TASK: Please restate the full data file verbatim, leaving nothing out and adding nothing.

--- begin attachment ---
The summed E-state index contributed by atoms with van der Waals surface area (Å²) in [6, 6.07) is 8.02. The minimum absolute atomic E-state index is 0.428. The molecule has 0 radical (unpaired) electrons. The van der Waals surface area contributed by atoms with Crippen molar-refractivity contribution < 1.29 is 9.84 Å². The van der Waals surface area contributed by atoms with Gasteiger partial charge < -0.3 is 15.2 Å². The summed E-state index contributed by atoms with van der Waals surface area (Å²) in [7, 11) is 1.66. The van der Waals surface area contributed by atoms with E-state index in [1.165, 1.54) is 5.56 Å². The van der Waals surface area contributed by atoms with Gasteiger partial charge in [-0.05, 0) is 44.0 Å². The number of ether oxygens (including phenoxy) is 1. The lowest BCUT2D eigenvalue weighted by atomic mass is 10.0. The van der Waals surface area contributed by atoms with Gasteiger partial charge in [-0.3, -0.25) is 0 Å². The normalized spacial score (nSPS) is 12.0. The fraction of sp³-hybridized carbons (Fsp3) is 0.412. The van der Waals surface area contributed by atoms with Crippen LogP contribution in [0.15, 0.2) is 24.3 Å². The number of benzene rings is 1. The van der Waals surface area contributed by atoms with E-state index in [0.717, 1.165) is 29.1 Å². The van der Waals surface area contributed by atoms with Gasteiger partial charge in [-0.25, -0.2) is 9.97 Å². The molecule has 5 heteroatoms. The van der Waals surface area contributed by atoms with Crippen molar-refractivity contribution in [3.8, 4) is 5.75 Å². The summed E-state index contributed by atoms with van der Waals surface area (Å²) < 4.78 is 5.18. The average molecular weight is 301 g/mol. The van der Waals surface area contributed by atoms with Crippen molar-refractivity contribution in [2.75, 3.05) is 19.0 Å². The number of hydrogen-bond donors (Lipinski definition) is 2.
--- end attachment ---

The summed E-state index contributed by atoms with van der Waals surface area (Å²) in [6, 6.07) is 8.02. The minimum absolute atomic E-state index is 0.428. The molecule has 0 radical (unpaired) electrons. The van der Waals surface area contributed by atoms with Crippen molar-refractivity contribution < 1.29 is 9.84 Å². The van der Waals surface area contributed by atoms with Gasteiger partial charge < -0.3 is 15.2 Å². The summed E-state index contributed by atoms with van der Waals surface area (Å²) in [7, 11) is 1.66. The van der Waals surface area contributed by atoms with E-state index in [1.165, 1.54) is 5.56 Å². The van der Waals surface area contributed by atoms with Gasteiger partial charge in [-0.05, 0) is 44.0 Å². The number of ether oxygens (including phenoxy) is 1. The lowest BCUT2D eigenvalue weighted by atomic mass is 10.0. The van der Waals surface area contributed by atoms with Gasteiger partial charge in [-0.3, -0.25) is 0 Å². The normalized spacial score (nSPS) is 12.0. The fraction of sp³-hybridized carbons (Fsp3) is 0.412. The van der Waals surface area contributed by atoms with Crippen LogP contribution in [0.15, 0.2) is 24.3 Å². The number of benzene rings is 1. The van der Waals surface area contributed by atoms with E-state index in [0.717, 1.165) is 29.1 Å². The van der Waals surface area contributed by atoms with Gasteiger partial charge in [-0.25, -0.2) is 9.97 Å². The molecule has 5 heteroatoms. The van der Waals surface area contributed by atoms with Crippen molar-refractivity contribution in [3.8, 4) is 5.75 Å². The summed E-state index contributed by atoms with van der Waals surface area (Å²) < 4.78 is 5.18. The average molecular weight is 301 g/mol. The van der Waals surface area contributed by atoms with Crippen molar-refractivity contribution in [2.75, 3.05) is 19.0 Å². The number of hydrogen-bond donors (Lipinski definition) is 2.